On Aug. 10, Judge Michaela Murphy of the Maine Superior Court vacated a lease for the New England Clean Energy Connect (NECEC) to bisect one mile of public land in northern Maine. NECEC is a 145-mile long, high-voltage transmission line project that would transmit around 1,200 megawatts from hydroelectric plants in Quebec to electric utilities in Massachusetts and Maine. The state Department of Environmental Protection suspended the firm’s lease of the one mile of land through West Forks Plantation and Johnson Mountain Township.
The permitting process for the public lands violated a constitutional amendment passed in 1993, according to Judge Murphy. The constitutional amendment, known as Question 5, required a two-thirds vote of the legislature to reduce or substantially change the uses of state park, conservation, or recreation land. Whether or not public land is reduced or substantially altered is determined by the Bureau of Parks and Lands (BPL). Judge Murphy stated that BPL did not present evidence that a “finding of no ‘reduction’ and/or no ‘substantial alteration’” was made during the permitting process.
NECEC, Inc. could appeal the superior court’s decision to the Maine Supreme Judicial Court, seek approval to reroute the project, or enter into a new lease for the public lands (which could end up requiring legislative approval depending on the BPL’s assessment). As of Aug. 13, NECEC, Inc. had not announced how the project was expected to move forward.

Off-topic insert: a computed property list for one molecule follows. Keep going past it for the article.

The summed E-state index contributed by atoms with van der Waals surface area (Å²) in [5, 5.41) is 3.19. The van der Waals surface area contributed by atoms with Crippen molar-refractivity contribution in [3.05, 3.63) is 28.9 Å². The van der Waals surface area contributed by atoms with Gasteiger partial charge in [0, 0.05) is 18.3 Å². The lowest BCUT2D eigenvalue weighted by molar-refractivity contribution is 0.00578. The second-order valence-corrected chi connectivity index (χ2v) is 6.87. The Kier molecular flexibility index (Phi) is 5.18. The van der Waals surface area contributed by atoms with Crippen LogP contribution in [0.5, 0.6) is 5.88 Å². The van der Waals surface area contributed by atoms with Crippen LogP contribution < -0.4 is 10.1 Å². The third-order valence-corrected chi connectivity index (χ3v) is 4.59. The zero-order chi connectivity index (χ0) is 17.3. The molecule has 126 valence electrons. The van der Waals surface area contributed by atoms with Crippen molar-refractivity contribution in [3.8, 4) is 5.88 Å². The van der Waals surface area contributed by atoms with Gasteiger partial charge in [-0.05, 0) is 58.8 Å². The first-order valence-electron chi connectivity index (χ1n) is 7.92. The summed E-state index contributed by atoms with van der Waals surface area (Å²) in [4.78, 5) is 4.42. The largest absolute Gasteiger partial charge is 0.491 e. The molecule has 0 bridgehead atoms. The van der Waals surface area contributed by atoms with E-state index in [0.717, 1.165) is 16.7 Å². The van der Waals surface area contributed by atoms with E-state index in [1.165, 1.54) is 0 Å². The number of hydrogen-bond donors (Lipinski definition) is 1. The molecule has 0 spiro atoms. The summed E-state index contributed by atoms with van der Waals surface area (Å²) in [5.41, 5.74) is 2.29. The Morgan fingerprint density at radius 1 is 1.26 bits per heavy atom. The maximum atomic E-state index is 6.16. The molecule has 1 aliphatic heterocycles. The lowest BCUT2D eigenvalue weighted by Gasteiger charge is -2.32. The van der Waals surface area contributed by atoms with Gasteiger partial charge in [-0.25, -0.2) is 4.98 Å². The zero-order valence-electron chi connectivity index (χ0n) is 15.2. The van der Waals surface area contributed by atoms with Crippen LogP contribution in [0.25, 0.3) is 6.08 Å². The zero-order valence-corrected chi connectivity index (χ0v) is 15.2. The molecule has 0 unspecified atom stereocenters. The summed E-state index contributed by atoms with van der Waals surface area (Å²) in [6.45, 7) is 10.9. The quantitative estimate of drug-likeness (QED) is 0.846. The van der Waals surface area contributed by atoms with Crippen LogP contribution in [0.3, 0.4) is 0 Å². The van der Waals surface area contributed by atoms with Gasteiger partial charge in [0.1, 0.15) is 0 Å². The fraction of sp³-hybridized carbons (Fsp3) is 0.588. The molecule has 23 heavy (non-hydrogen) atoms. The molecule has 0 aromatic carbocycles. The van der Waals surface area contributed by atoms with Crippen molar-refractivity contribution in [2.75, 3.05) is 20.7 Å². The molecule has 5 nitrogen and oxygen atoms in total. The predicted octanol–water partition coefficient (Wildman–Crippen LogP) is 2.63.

While the ruling relied on a 1993 constitutional amendment, NECEC is also facing a citizen-initiated measure on this year’s November ballot. Question 1 was designed to stop the NECEC. The ballot initiative would prohibit the construction of high-impact electric transmission lines in the Upper Kennebec Region, retroactive to Sept. 16, 2020, thus prohibiting a segment of NECEC. The ballot initiative would also require a two-thirds vote of each state legislative chamber to approve high-impact electric transmission lines. Question 1 would define high-impact electric transmission lines as those that are (a) 50 miles in length or more, (b) outside of a statutory corridor or petitioned corridor, (c) not a generator interconnection transmission facility, or (d) not constructed to primarily provide electric reliability.
Maine Sen. Russell Black (R-17) was the lead plaintiff before the superior court. He is also a supporter of the ballot initiative. Sen. Black responded to the ruling, “Even though it’s a small parcel of land it’s in the middle of the corridor and will keep the corridor from being connected. It’s (going to) put a gap in the corridor and I believe because of that gap and no legal permit they have to stop the process and get this corrected.”
The companies involved in the NECEC project raised $36.99 million to oppose the ballot initiative through June 30, 2021. Central Maine Power, NECEC Transmission LLC, and the companies’ parent firm Avangrid provided $27.12 million. H.Q. Energy Services (U.S.) Inc., which is a subsidiary of Hydro-Québec, provided $8.58 million. Hydro-Québec owns the hydroelectric plants that would produce the energy carried by the NECEC.
Supporters of the ballot initiative raised $9.46 million through June 30, with $6.67 million from NextEra Energy Resources, LLC, which owns a natural gas-fired plant in Cumberland, Maine, and six solar fields or projects in southern and central Maine. Vistra Energy Corp., which owns a natural gas-fired plant in Veazie, Maine, provided $1.27 million. Calpine Corp., which owns a natural gas-fired plant in Westbrook, Maine, provided $1.23 million.
Question 1 is one of three measures on the November 2021 ballot in Maine. The others are a constitutional amendment to declare a right to produce, harvest, and consume food and a $100 million bond issue for transportation projects.